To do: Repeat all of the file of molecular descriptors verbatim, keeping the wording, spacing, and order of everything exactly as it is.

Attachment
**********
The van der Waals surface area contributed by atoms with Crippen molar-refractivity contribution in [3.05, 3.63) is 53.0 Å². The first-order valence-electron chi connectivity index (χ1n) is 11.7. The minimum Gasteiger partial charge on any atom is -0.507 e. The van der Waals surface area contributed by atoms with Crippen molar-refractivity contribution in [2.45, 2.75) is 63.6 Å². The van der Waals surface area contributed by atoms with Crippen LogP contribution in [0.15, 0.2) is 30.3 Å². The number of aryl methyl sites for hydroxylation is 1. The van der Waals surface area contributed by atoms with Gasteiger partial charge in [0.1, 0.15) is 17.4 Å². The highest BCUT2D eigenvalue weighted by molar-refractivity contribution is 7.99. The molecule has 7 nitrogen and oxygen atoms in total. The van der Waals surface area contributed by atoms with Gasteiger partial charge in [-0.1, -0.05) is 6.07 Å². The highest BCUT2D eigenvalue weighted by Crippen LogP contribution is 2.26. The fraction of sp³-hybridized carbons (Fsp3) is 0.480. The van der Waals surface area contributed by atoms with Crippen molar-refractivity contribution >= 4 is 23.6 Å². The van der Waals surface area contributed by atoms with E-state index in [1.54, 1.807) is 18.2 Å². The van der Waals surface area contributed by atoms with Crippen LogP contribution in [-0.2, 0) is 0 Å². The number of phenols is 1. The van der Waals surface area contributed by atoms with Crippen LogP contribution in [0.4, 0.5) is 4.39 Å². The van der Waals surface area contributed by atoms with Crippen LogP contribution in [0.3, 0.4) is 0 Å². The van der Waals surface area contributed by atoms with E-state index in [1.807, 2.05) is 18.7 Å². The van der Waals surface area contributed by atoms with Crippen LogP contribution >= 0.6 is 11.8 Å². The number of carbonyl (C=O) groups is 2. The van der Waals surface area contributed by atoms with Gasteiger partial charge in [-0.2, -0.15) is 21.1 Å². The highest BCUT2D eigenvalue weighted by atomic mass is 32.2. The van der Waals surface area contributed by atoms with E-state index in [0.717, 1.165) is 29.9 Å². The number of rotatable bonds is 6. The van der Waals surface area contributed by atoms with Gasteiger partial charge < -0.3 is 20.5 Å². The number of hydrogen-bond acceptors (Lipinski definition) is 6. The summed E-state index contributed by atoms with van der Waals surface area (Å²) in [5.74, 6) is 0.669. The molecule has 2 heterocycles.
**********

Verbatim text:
The van der Waals surface area contributed by atoms with Crippen molar-refractivity contribution in [3.05, 3.63) is 53.0 Å². The first-order valence-electron chi connectivity index (χ1n) is 11.7. The minimum Gasteiger partial charge on any atom is -0.507 e. The van der Waals surface area contributed by atoms with Crippen molar-refractivity contribution in [2.45, 2.75) is 63.6 Å². The van der Waals surface area contributed by atoms with Crippen LogP contribution in [0.15, 0.2) is 30.3 Å². The number of aryl methyl sites for hydroxylation is 1. The van der Waals surface area contributed by atoms with Gasteiger partial charge in [0.1, 0.15) is 17.4 Å². The highest BCUT2D eigenvalue weighted by molar-refractivity contribution is 7.99. The molecule has 7 nitrogen and oxygen atoms in total. The van der Waals surface area contributed by atoms with Gasteiger partial charge in [-0.1, -0.05) is 6.07 Å². The highest BCUT2D eigenvalue weighted by Crippen LogP contribution is 2.26. The fraction of sp³-hybridized carbons (Fsp3) is 0.480. The van der Waals surface area contributed by atoms with Crippen molar-refractivity contribution >= 4 is 23.6 Å². The van der Waals surface area contributed by atoms with E-state index in [1.54, 1.807) is 18.2 Å². The van der Waals surface area contributed by atoms with Crippen LogP contribution in [-0.2, 0) is 0 Å². The number of phenols is 1. The van der Waals surface area contributed by atoms with Crippen LogP contribution in [0.4, 0.5) is 4.39 Å². The van der Waals surface area contributed by atoms with Crippen LogP contribution in [0.3, 0.4) is 0 Å². The van der Waals surface area contributed by atoms with E-state index in [1.807, 2.05) is 18.7 Å². The van der Waals surface area contributed by atoms with Crippen LogP contribution >= 0.6 is 11.8 Å². The number of carbonyl (C=O) groups is 2. The van der Waals surface area contributed by atoms with Gasteiger partial charge in [-0.2, -0.15) is 21.1 Å². The highest BCUT2D eigenvalue weighted by atomic mass is 32.2. The van der Waals surface area contributed by atoms with E-state index in [0.717, 1.165) is 29.9 Å². The number of rotatable bonds is 6. The van der Waals surface area contributed by atoms with Gasteiger partial charge < -0.3 is 20.5 Å². The number of hydrogen-bond acceptors (Lipinski definition) is 6. The summed E-state index contributed by atoms with van der Waals surface area (Å²) in [5.74, 6) is 0.669. The molecule has 2 heterocycles.